Then the Almond Tree Smiled

11 octobre 2016 | | Anglais


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I am a girl. I am an almond tree blooming in early spring, whose small downy white wings, flutter as they may, cannot bear it away.

There are seven trees in our house and one bird – my twin brother. He and I were the last children my mother bore, or to be more precise, he was the last. Our birthday is his. He was the first to take a step, the first to have a tooth come in, and the first to utter a word that filled the house with joy. I was invisible all along.

He had that little organ between his legs that allowed him to go to school. I didn’t have one, so I couldn’t go. My mind fixed on that organ as the center of learning, where knowledge and intelligence were stored. I could never learn or understand anything because I didn’t have the organ my father and brother had. That was why they were so clever, why they could tell us what they wanted done, and why the rest of us would do it.

I didn’t go to school, but I was forever on the lookout for opportunities to sneak out of the house and run to the fields. I loved running, and I found out how fast I was the time I ran away from my father when he wanted to beat me. He had caught me playing goalkeeper when the boys were one player short. After I ran away from my father, the whole neighborhood realized how fast I was too, and from then on I played striker. When I scored, I would raise my arms in the air and the boys would gather around and hug me. Sometimes I would take my shirt off and run some more.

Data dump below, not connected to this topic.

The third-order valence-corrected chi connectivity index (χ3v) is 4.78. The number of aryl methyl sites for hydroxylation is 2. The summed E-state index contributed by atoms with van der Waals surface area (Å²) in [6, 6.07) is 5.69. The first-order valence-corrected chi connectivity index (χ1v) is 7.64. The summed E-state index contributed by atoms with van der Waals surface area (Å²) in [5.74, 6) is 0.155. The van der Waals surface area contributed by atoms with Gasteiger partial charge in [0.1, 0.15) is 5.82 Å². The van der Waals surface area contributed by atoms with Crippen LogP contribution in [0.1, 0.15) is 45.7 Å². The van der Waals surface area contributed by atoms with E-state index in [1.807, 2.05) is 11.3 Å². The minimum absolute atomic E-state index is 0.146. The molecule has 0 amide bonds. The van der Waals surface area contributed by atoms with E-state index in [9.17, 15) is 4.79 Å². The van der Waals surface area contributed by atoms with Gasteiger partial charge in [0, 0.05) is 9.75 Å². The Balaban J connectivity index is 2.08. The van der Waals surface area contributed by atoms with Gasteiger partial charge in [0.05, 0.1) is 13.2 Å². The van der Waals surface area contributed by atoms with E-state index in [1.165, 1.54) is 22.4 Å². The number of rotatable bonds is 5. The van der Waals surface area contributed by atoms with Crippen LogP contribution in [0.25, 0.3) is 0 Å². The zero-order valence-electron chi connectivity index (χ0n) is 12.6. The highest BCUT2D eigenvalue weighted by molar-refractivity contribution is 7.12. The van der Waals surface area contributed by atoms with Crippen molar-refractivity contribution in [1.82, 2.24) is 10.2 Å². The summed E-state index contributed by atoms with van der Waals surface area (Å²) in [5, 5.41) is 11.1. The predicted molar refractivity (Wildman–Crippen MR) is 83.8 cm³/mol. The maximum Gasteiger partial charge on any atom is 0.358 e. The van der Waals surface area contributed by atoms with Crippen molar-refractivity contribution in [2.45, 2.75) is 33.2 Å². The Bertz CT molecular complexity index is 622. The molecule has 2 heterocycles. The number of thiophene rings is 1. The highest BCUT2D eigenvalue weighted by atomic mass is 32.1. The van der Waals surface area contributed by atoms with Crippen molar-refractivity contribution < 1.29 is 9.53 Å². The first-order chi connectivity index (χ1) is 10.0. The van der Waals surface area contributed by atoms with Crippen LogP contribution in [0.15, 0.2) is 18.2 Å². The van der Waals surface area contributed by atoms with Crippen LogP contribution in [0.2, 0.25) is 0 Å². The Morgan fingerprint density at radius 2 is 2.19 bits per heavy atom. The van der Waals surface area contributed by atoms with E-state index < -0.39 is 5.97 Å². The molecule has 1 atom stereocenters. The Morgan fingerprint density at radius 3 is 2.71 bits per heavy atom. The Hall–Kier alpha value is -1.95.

Every time I did that my father would try to beat me, but he could never catch me. I was light on my feet, so I could run faster than anyone else and hide in one of the far-off fields, among the almond trees. That was as far as I could go. I would reach it exhausted and fall asleep, only to have the terrifying dream come again. In the dream, strange scarecrows sprang up beside every almond tree, giant scarecrows that frightened the birds away. Then my father would appear. He couldn’t catch up with me because I was too fast, but he would take out his male organ and it would get longer and longer, like a snake, and he would catch me with that.